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Divorce Counseling Rochester NH

Regardless of whether children grow up in one home or two, parents provide a model for conducting important relationships. Part of every important relationship is mutual respect, civilized interaction, problem solving and conflict resolution, compromise, appreciation and gratitude, patience and forgiveness. Read on for more.

Ms. Nancy McLane
NC McLane Counseling Services, PLLC
(603) 332-2377
1 Wakefield Street Suite 223
Rochester, NH
Credentials
Credentials: LICSW
Licensed in New Hampshire
8 Years of Experience
Problems Served
Aging, Anxiety/Panic Disorders, Behavioral Problems, Career/Employment Concerns, Couple or Marital Issues, Depression, Family Dysfunction, Grief/Loss, Infertility, Interpersonal Relationships, Obsessive/Compulsive Disorder, Parenting Issues, Phobias, Physi
Populations Served
ACOA (Adult Children of Alcoholics), Children of Divorce, Gay/Lesbian/Bisexual, Military/Veterans, Disabled, Alzheimer's, Caregivers, Step Families, Gifted, Chronic Illness, Cancer Patients
Membership Organizations
HelpPro.com
Age Groups Served
Adolescents (13-17), Young Adults (18-25), Adults (26-59), Seniors (60 +)

Data Provided By:
Dr. Susan Lord
Susan Lord
(207) 363-8814
Rte. 91
York, ME
Credentials
Credentials: PhD, LICSW
Licensed in Maine
30 Years of Experience
Problems Served
Aging, Anxiety/Panic Disorders, Bipolar Disorders, Couple or Marital Issues, Depression, Family Dysfunction, Grief/Loss, Psychoses/Major Mental Illness, Sexual Abuse/Rape, Sexual Orientation, Stress, Trauma/PTSD, Personality Disorders
Populations Served
ACOA (Adult Children of Alcoholics), AIDS/HIV+, Gay/Lesbian/Bisexual, Step Families, Chronic Illness, Cancer Patients, Grandparents
Membership Organizations
HelpPro.com
Age Groups Served
Young Adults (18-25), Adults (26-59), Seniors (60 +)

Data Provided By:
Mr. Vincent A Duffy
(603) 769-4149
Vincent A Duffy LICSW16 Pierce St
Dover, NH
Specialties
Relationship Issues, Depression, Divorce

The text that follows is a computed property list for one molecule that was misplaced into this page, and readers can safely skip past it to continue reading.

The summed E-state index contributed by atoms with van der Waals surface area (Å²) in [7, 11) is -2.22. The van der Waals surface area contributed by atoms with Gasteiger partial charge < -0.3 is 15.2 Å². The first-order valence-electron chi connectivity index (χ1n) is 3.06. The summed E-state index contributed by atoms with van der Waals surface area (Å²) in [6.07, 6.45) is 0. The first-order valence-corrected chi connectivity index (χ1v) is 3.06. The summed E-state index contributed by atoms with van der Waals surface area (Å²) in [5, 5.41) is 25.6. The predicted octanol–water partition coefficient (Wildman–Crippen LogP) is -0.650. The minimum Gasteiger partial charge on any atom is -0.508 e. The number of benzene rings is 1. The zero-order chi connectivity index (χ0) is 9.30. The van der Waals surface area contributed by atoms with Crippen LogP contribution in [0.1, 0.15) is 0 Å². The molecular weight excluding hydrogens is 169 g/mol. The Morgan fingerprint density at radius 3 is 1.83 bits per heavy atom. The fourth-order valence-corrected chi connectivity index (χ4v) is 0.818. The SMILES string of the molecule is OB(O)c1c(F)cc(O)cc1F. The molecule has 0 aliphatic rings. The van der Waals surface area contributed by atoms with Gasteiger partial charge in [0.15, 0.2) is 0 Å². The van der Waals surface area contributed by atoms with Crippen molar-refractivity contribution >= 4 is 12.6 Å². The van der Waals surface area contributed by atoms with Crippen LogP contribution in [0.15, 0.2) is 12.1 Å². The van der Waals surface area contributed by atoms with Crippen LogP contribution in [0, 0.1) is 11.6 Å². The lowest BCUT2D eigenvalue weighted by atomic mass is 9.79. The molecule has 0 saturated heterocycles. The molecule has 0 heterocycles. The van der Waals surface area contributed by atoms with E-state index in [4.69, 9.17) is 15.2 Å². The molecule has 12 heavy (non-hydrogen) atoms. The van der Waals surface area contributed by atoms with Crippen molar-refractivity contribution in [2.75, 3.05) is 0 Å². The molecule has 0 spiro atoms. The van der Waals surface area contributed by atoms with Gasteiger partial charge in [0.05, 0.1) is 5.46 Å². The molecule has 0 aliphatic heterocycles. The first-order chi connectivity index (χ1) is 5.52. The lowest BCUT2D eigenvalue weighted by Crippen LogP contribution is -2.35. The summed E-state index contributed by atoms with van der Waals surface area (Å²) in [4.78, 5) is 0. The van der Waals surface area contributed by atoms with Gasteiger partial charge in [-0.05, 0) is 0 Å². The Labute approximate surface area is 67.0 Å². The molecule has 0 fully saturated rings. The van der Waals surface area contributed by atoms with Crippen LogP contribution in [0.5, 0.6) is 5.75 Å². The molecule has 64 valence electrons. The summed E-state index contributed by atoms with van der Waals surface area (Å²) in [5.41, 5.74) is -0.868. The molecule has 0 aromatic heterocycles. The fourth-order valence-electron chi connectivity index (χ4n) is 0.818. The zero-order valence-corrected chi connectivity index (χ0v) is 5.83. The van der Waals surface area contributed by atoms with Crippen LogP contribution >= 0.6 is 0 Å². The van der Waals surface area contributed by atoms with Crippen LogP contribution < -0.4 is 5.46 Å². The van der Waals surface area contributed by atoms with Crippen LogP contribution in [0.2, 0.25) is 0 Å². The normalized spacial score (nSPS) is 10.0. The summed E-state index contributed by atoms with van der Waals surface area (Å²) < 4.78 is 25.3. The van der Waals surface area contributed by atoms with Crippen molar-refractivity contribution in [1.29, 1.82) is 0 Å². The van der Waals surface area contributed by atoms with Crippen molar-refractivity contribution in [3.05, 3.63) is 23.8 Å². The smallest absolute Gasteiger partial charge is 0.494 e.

Qualification
School: University of New England
Year of Graduation: 1995
Years In Practice: 10+ Years
Patient Info
Ethnicity: Any
Gender: All
Age: Adolescents / Teenagers (14 to 19),Adults,Elders (65+)
Average Cost
$60 - $100
Payment Methods
Sliding Scale: Yes
Accepted Insurance Plans: Aetna

Timothy Zerr
(207) 252-5458
Springvale, ME
Practice Areas
Clinical Mental Health, Couples & Family, Mental Health/Agency Counseling, Disaster Counseling, Supervision
Certifications
National Certified Counselor

Susan Lager, LICSW
(603) 431-7131
118 Maplewood Ave., Building A
Portsmouth, NH
 
Ms. Gayle Joyce
Child & Family Counseling
(603) 781-2003
Damon Office Park 178 Dow Highway
Eliot, ME
Credentials
Credentials: LCSW
Licensed in Maine
7 Years of Experience
Problems Served
Attention Deficit (Hyperactivity) Disorder, Family Dysfunction, Grief/Loss, Parenting Issues
Populations Served
Children of Divorce, Military/Veterans, Step Families
Membership Organizations
HelpPro.com
Age Groups Served
Children (6-12), Adolescents (13-17)

Data Provided By:
Ms. Marjorie W Briand
(603) 742-0950
90 Washington St
Dover, NH
Specialties
Career Counseling, Transitions: Divorce, Family, Loss or Grief
Qualification
School: University of New Hampshire
Year of Graduation: 1999
Years In Practice: 15+ Years
Patient Info
Ethnicity: Any
Gender: All
Payment Methods
Sliding Scale: No
Accepts Credit Cards: No
Accepted Insurance Plans: Aetna

Nancy Cramer Webb
(603) 868-1241
Durham, NH
Practice Areas
Career Development, Childhood & Adolescence, Clinical Mental Health, Couples & Family, Depression/Grief/Chronically or Terminally Ill
Certifications
Certified Clinical Mental Health Counselor, National Certified Counselor